Retail sales fell 1.6 percent in February as consumers were daunted by record winter storms and uncertainty over the sluggish economy and a possible war in Iraq.
The monthly decline was the largest since November 2001, when the economy was still reeling from the Sept. 11 terrorist attacks, the Commerce Department reported yesterday. The drop was about three times as great as economists had predicted and heightened concerns that the economy may begin to contract again.
"I don't like to be negative, but consumers are not doing fine," said Richard Yamarone, chief economist at Argus Research. "The blizzards may have kept people home" on the critical Presidents' Day weekend. "But let's be truthful. . . . Consumers are skittish because of the job market outlook and unfortunately it doesn't look like it will get better anytime soon."
Consumer confidence remains weak even though interest rates are at their lowest levels in 41 years. "Consumers' pocket books are hurting and aching," said Sung Won Sohn, chief economist at Wells Fargo & Co. "More and more consumers say they'd better be cautious, sit back and see how the economy and the world unfolds before they start spending money."
Economists closely watch trends in consumer spending because it accounts for two-thirds of the economy.
The financial markets ignored the disappointing sales report. The Dow Jones industrial average surged 3.6 percent as markets in the United States and Europe rallied on hopes that a war in Iraq would be delayed.
The 1.6 percent drop in retail sales in February followed a 0.3 percent gain in January, according to revised figures from the Commerce Department yesterday. The government previously reported that sales dropped 0.9 percent in January.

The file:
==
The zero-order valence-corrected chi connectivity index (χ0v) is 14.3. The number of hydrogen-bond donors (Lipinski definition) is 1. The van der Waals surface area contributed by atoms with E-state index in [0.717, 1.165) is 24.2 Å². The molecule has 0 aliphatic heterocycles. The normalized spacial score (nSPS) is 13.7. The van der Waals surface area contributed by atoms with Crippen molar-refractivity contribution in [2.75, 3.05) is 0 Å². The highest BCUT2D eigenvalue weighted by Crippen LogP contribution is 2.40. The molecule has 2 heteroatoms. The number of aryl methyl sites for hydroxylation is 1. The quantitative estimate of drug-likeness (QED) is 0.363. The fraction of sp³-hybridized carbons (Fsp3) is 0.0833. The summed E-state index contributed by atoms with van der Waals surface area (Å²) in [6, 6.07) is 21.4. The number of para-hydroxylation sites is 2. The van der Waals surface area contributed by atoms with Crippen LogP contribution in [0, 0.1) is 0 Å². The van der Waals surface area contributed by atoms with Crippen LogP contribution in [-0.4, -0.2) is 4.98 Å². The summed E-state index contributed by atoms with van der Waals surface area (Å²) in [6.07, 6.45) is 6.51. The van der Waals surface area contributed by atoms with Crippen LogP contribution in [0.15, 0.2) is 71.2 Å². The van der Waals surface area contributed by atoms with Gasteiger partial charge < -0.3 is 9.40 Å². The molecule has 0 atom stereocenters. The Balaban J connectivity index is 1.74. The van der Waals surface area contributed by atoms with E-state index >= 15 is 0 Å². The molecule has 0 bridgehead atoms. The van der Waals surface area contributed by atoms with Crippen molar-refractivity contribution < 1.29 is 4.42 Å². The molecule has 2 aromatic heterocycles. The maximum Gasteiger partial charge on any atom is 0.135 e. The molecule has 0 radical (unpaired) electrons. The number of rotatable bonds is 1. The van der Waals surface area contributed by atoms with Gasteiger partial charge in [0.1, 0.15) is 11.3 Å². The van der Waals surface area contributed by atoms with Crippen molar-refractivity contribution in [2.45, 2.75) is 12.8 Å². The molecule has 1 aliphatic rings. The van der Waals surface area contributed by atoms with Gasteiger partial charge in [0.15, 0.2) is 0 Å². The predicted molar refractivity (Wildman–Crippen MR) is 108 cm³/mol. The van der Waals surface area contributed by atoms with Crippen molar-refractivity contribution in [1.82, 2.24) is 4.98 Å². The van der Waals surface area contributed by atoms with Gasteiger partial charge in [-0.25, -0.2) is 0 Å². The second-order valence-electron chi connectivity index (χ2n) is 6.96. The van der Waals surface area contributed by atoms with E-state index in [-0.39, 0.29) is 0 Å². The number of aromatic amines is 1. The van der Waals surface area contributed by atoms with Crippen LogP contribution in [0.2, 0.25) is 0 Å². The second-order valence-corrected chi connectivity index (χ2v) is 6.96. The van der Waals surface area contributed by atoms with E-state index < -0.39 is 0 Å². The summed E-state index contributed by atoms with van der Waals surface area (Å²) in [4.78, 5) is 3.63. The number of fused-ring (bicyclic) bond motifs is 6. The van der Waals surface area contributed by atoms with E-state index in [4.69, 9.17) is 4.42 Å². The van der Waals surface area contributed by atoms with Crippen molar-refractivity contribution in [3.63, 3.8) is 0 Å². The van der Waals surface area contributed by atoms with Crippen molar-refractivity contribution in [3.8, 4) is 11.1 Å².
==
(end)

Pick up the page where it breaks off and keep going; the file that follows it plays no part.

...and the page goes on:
February's declines hit across the board, including the food, apparel, home furnishings, electronics and sporting goods sectors. The largest drop came in the building and garden supplies segment, which plunged 7.5 percent from January, the largest decrease on record for that category and a strong indication that the bad weather adversely affected sales, economists said.
Auto sales fell 3.4 percent on top of a 2.6 percent decline in January, suggesting that the financial incentives offered by car makers were no longer luring buyers. Excluding autos, retail sales fell by 1 percent in February.
"The only material source of strength in the February data was a 2.7 percent rise in gasoline station sales," but that was due to the increase in gasoline prices, according to Stone & McCarthy Research Associates.
Higher gasoline prices may crimp spending further, said Yamarone of Argus Research, noting a rise in energy costs diminishes disposable income. Joblessness and gas prices "are two of the primary influences on spending," he said.
Concerns about job prospects helped send consumer confidence down last month to its lowest level since October 1993.
And the job picture remains fairly bleak. The Labor Department reported yesterday that new claims for unemployment benefits fell by 15,000 last week to 420,000, a level that is still considered indicative of an unhealthy labor market.
The latest data comes just days before the Federal Reserve meets to review interest rate levels. Yamarone predicts it will cut the federal funds rate by 0.25 percentage points, to 1 percent.
Other economists expect no change in rates, although they predict that Fed policymakers may signal a greater concern about the economy's health. "They may want to acknowledge, now that the weight of evidence is heavy, that the downside risks to the economy may outweigh the upside risks to inflation," said Stone & McCarthy.
Several economists expect March retail sales to rebound after the February slump. "These data look awful but we expect a hefty March rebound," said Ian Shepherdson, chief U.S. economist at High Frequency Economics Ltd.